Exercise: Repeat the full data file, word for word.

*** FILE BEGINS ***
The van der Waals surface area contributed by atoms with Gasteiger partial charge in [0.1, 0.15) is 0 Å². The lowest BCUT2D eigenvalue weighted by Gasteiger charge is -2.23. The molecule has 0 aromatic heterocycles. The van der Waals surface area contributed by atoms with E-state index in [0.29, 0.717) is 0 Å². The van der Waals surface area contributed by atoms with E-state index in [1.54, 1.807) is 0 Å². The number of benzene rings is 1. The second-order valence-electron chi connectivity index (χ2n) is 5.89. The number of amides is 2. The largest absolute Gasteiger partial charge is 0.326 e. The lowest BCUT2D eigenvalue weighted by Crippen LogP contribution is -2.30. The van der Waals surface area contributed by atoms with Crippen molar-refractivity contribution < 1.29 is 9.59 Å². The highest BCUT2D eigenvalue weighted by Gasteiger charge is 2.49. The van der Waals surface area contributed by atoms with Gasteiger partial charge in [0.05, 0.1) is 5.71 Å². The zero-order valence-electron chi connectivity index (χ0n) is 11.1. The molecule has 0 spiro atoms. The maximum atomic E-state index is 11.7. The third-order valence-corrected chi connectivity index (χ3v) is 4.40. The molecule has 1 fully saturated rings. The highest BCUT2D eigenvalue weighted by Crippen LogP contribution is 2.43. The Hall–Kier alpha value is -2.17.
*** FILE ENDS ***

The van der Waals surface area contributed by atoms with Gasteiger partial charge in [0.1, 0.15) is 0 Å². The lowest BCUT2D eigenvalue weighted by Gasteiger charge is -2.23. The molecule has 0 aromatic heterocycles. The van der Waals surface area contributed by atoms with E-state index in [0.29, 0.717) is 0 Å². The van der Waals surface area contributed by atoms with E-state index in [1.54, 1.807) is 0 Å². The number of benzene rings is 1. The second-order valence-electron chi connectivity index (χ2n) is 5.89. The number of amides is 2. The largest absolute Gasteiger partial charge is 0.326 e. The lowest BCUT2D eigenvalue weighted by Crippen LogP contribution is -2.30. The van der Waals surface area contributed by atoms with Crippen molar-refractivity contribution < 1.29 is 9.59 Å². The highest BCUT2D eigenvalue weighted by Gasteiger charge is 2.49. The van der Waals surface area contributed by atoms with Gasteiger partial charge in [0.05, 0.1) is 5.71 Å². The zero-order valence-electron chi connectivity index (χ0n) is 11.1. The molecule has 0 spiro atoms. The maximum atomic E-state index is 11.7. The third-order valence-corrected chi connectivity index (χ3v) is 4.40. The molecule has 1 fully saturated rings. The highest BCUT2D eigenvalue weighted by Crippen LogP contribution is 2.43. The Hall–Kier alpha value is -2.17.